Anchor Books The O. Henry Prize Stories
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What does it mean to be included in the O. Henry Prize Stories? How does an author refine their art? We've given the authors of the winning and recommended stories free rein to share their thoughts on these questions and others, and the result is a rare treat.

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Comments Viet Dinh
PEN/O. Henry Award-winning Author

Critics sometimes bemoan the death of the short story. So let's say, for the sake of argument, that they're right: the short story is dead. It's a moldering corpse. I see the PEN/O. Henry Prize Stories as the mysterious wave of radiation at the start of "Night of the Living Dead" that raises the dead to wreak havoc on the living. But that's what a short story should do: it should make you rethink your life. How would I have reacted in that situation? Would I have taken the same road? Is now a good time to barricade the house and light kerosene torches? Like any good zombie, a good short story trudges on, ignoring bullets from the incredulous and inspiring others to follow in its heavy, undead footsteps.

And then it eats your brain.

(author photo © Courtesy of the Author)


Writing Tips

I view writing a short story much like constructing a miniature dollhouse. First, you have to build the encompassing structure: load-bearing walls, rafters, support beams, roof, floors. Once that's complete, you can start thinking about the interior furnishings—which wallpaper in the parlor? A settee or a chaise longue? After spending a good amount of time rearranging the furniture, you attend to the minute details that seem incredibly obsessive but occupy your time nonetheless. Books on the shelves no bigger than a thumbnail with pages and writing on each page. Engraved scrollwork on a silver platter holding fruit with beads of water like specks of dust. You paint with increasingly smaller brushes, and your hand gets less steady. Sometimes you get so frustrated that you want to bring your foot down on the whole enterprise and reduce it to splinters. You wonder, What sort of grown man builds dollhouses for a living? Maybe I should have gone to medical school. But, then, sometimes, you step back and look at what you've created, and people stop by and applaud your efforts, and what you have is so beautiful that you yourself wish that you could live in it.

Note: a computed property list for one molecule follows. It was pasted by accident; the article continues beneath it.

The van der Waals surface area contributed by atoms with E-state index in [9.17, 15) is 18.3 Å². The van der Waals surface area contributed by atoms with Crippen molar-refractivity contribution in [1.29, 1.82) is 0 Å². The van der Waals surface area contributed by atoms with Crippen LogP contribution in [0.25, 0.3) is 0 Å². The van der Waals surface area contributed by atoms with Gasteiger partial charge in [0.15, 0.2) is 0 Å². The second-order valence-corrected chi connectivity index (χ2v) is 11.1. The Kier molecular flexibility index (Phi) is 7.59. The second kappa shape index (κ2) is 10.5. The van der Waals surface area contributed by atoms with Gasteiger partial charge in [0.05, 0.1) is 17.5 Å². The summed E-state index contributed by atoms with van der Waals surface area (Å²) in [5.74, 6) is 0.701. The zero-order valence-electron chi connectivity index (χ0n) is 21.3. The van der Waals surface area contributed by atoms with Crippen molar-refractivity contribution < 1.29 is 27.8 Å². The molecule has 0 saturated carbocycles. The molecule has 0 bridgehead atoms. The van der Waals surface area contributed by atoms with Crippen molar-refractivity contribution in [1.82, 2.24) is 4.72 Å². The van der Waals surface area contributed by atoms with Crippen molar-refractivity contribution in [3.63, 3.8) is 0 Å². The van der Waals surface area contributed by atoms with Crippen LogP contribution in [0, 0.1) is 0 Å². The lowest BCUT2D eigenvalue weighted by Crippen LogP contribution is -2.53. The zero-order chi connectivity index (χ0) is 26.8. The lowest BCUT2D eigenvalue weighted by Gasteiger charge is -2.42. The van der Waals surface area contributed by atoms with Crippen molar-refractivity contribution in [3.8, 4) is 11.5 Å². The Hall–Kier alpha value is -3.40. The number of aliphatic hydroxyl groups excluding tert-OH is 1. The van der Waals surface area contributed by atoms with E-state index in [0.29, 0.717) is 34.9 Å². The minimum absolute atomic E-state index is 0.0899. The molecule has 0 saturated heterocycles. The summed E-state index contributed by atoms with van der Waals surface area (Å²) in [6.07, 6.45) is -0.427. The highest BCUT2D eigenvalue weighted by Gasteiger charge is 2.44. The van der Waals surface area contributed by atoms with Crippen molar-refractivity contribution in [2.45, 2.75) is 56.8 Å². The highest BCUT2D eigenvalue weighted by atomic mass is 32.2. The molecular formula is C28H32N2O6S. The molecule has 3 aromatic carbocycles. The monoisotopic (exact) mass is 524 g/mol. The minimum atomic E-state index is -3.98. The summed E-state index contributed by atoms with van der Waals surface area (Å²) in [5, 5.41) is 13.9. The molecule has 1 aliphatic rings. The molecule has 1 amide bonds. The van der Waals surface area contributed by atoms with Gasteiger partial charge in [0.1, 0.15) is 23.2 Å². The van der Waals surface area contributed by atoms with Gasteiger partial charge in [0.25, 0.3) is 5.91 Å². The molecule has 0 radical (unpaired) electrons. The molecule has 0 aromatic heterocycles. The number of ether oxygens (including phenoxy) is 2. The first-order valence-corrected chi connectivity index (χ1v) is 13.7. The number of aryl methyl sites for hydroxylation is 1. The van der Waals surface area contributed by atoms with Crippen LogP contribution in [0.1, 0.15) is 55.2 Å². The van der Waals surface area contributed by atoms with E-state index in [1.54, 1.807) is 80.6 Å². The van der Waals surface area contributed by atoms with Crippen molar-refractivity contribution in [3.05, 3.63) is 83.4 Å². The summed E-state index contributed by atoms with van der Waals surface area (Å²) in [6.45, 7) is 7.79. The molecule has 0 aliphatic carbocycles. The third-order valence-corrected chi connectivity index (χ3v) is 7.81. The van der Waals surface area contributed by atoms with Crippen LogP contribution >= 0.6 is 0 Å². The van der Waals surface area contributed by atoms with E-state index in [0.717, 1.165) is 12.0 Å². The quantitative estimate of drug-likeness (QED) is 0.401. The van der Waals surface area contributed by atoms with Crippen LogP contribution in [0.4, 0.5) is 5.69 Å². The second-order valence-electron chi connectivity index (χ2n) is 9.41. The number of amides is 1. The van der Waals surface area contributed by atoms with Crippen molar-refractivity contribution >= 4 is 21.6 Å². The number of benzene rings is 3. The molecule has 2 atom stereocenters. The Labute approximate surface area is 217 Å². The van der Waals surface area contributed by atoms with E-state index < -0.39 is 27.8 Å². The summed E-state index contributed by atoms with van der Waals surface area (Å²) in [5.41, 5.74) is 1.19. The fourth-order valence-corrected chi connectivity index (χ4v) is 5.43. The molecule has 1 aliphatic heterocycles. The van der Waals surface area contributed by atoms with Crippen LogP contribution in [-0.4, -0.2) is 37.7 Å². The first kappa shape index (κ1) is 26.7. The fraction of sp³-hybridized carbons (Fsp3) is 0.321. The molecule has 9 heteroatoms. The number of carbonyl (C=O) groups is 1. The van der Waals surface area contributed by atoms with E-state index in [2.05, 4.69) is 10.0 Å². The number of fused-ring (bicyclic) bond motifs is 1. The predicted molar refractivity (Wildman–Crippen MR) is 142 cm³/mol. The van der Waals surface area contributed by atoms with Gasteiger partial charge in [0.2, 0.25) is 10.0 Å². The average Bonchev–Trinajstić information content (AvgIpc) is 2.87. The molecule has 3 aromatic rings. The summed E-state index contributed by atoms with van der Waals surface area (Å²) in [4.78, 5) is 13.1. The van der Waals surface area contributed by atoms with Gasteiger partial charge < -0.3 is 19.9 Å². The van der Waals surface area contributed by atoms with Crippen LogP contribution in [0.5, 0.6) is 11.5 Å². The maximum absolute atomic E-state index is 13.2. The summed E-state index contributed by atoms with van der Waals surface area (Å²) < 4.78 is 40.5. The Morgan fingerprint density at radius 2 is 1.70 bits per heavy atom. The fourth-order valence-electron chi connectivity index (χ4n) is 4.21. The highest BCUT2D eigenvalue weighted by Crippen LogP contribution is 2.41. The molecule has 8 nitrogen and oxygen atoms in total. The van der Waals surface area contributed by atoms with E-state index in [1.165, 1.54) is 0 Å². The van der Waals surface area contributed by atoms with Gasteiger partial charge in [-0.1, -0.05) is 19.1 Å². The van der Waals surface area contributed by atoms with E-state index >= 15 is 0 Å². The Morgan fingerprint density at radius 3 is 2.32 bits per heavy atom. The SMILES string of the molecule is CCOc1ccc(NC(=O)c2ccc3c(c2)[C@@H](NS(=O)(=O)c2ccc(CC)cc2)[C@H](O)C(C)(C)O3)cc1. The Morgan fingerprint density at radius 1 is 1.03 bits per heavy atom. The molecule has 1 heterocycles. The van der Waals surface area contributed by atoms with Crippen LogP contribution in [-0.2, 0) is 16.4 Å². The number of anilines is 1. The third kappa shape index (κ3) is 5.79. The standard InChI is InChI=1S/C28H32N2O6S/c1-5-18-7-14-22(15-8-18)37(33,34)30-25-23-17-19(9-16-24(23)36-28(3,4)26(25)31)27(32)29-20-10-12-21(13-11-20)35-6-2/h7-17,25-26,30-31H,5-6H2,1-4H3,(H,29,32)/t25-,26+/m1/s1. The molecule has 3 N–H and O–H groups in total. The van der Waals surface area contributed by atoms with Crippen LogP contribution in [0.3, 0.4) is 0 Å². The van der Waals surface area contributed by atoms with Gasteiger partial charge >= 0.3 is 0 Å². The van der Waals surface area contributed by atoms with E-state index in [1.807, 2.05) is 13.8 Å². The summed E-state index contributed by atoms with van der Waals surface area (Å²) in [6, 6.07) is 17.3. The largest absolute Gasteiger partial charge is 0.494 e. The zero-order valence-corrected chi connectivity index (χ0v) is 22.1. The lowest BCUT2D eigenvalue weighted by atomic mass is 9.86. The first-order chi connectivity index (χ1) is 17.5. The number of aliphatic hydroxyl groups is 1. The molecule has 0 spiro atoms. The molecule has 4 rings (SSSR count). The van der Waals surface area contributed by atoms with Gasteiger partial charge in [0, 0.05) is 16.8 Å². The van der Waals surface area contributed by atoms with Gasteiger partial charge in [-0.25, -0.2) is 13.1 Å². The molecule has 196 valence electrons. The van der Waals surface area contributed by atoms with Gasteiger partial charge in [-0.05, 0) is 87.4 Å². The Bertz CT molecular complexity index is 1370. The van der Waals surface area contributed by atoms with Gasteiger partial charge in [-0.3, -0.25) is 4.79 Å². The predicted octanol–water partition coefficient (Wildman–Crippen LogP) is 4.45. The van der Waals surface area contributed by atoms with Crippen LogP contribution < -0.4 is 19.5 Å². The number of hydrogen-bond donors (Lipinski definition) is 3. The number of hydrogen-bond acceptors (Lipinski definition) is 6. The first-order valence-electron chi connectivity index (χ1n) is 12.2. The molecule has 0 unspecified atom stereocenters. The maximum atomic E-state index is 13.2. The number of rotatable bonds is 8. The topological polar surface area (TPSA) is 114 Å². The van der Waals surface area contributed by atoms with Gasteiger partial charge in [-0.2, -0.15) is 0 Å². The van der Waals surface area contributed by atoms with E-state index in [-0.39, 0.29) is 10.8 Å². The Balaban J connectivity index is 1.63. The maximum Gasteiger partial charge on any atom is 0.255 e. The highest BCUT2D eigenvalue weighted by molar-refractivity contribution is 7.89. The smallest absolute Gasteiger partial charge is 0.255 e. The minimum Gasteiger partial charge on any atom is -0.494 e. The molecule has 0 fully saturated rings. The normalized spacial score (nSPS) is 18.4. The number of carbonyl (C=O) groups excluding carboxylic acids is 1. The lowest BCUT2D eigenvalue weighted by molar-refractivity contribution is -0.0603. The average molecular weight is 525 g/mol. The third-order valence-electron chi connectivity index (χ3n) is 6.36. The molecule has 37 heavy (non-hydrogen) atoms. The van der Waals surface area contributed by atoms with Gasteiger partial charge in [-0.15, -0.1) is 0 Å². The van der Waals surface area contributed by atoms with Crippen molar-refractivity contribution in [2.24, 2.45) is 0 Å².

About the Author

Viet Dinh was born in Ðà Lat, Vietnam, in 1974, and spent his formative years in Aurora, Colorado. In 2008, he received a Fiction Fellowship from the National Endowment for the Arts. His work has appeared in Zoetrope: All-Story, Threepenny Review, Five Points, Chicago Review, Fence, Michigan Quarterly Review, and Epoch, among others. He received his MFA from the University of Houston and currently lives in Wilmington, Delaware.


Writer's Desk

  • I'm currently working on a novel about a group of aid workers who help out after an earthquake. I'm also finishing a collection of short stories that center around horror movies. I've stopped building dollhouses.


  • Writer's Desk

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